The FIA is assessing its next steps after announcing last week that Red Bull had breached last year’s cost cap, as well as committing a procedural breach.
Aston Martin also failed to fully comply with the rules with a procedural violation.
Both Red Bull and Aston Martin have the option of reaching a so-called ‘Accepted Infringement Settlement’ if they are happy with the FIA’s findings, or they can choose to contest the matter through the ‘Cost Cap Award’ panel.
Although it is unclear which way they will go, McLaren F1 managing director Zak Brown has written to the FIA to let them know how important it is, in his opinion, that the matter is 100% clear.
In the letter, a copy of which Motorsport.com has been able to view, it says: “Failure to pay, and possibly failure to follow procedures, constitute cheating by offering a significant advantage in technical, sporting and financial regulations.” .
He added: “The bottom line is that any team that has overspent has gained an unfair advantage in both the development of the current car and that of the following year.”
Brown wrote the letter to FIA President Mohammed Ben Sulayem and F1 CEO Stefano Domenicali privately last week.
However, the content of the letter has come to light after Brown also sent it to all teams that meet the cost cap over the weekend. That is, to Mercedes, Ferrari, Alpine, Alfa Romeo, Haas and Williams.
Brawn asks for a sporting punishment, and not a financial one, for Red Bull for the cost limit
In the letter, Brown expressed confidence in the FIA’s cost cap control process so far, but said how the FIA now acts is very important.
He argued that there was no excuse for any team to have overspent, especially since all had gone through a dress rehearsal of spending limits in 2020.
“The FIA has carried out an extremely thorough, collaborative and open process, and we have even been allowed a year-long dress rehearsal with ample opportunity to ask for any clarification if details were unclear. So there is no reason so that no team now says that it is surprised,” he said.
Brown also expressed his belief that any breach of the spending limit should result in a sporting penalty and not just a fine.
“We do not believe that a financial penalty alone is an appropriate penalty for exceeding the spending limit or for a serious procedural breach, it is clear that there has to be a sporting penalty in those cases, as determined by the FIA,” he added.
“We suggest that the overspend be penalized by a reduction in the equipment cost limit in the year following the ruling and that the penalty be equal to the overspend plus an additional fine, i.e. an overspend of $2 million. dollars in 2021, which is discovered in 2022, would result in a deduction of $4 million in 2023 ($2 million to offset excess spending plus $2 million penalty).”
“To put it in context, $2 million represents a 25-50% improvement in the annual budget for car development and would therefore have a significant positive and lasting benefit.”
“Furthermore, we believe there should be sporting overspending penalties of a 20% reduction in simulation and wind tunnel time. Those penalties should apply the following year, to mitigate the unfair advantage that you benefit from and will continue to benefit from.” a team”.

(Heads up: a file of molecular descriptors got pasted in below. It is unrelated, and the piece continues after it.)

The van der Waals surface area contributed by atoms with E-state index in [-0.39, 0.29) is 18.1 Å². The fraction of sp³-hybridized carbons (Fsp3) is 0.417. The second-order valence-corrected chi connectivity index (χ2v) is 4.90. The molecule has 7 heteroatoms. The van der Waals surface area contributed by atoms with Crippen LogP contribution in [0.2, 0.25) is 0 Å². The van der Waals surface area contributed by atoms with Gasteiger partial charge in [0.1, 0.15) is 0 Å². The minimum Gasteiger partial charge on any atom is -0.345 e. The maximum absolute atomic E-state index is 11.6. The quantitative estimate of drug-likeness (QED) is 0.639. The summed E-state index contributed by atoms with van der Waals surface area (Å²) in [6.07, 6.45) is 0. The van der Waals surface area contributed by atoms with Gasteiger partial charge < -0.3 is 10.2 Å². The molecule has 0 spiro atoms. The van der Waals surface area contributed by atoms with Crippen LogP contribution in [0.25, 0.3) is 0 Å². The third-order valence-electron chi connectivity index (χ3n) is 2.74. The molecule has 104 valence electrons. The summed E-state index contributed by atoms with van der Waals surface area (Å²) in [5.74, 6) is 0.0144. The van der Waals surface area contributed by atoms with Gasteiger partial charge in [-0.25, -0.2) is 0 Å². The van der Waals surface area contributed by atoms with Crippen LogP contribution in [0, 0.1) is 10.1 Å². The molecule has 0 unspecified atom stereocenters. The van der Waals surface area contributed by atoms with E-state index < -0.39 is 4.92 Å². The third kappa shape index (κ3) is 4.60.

“To prevent teams from accumulating and benefiting from the multiplier effect of multiple minor overspends, we suggest that a second minor overspend automatically move the team to a major infraction.”
“Finally, considering the financials, a 5% threshold for a petty expense violation seems too large a variance, so we suggest a lower threshold of 2.5% is more appropriate.”
The future of spending limits in F1
Brown considers it essential that the FIA is transparent in its handling of the Red Bull case, as he believes the future of the cost cap depends on it.
“Now that we understand the spending situation of various teams, we need to communicate subsequent actions and sanctions quickly to maintain the integrity of F1 and the rules it abides by,” he said.
“It is paramount that the Cost Cap continues to be governed in a highly transparent manner, both in terms of the details of any breaches and the corresponding penalties.”
“It will also be important to know if, after the first full year of running and researching the system, there are any issues that need further clarification or important conclusions to be drawn. Again, any insights or learnings need to be shared by ALL teams – there can be no room for gaps”.
Brown ended his letter with a reference to a recent comment by Sky F1 commentator Martin Brundle that the cost cap had been “brilliant” and “a cornerstone of why Formula 1 is in a better place today than it was before.” which has been, in my opinion, never”.
Brown concluded: “I totally agree with Martin, in fact the introduction of the Cost Cap has been one of the main reasons we have attracted new shareholders and investors to F1 in recent years as they see it as a way to promote financial and sports fair play”.
“It is therefore essential that we are very strong in applying the Cost Cap rules for the integrity and future of F1.”
Red Bull has repeatedly insisted that it believes its cost cap proposal from last year was below the $145m cap.
After the FIA declared that the Milton Keynes team had broken the rules, Red Bull said its position had not changed.
“We note the FIA’s findings of ‘minor breaches of financial regulation expenses’ with surprise and disappointment,” they said in a statement.
“Our 2021 submission was below the cost cap so we need to carefully review the FIA’s conclusions as we continue to believe the relevant costs are below the 2021 cost cap amount.”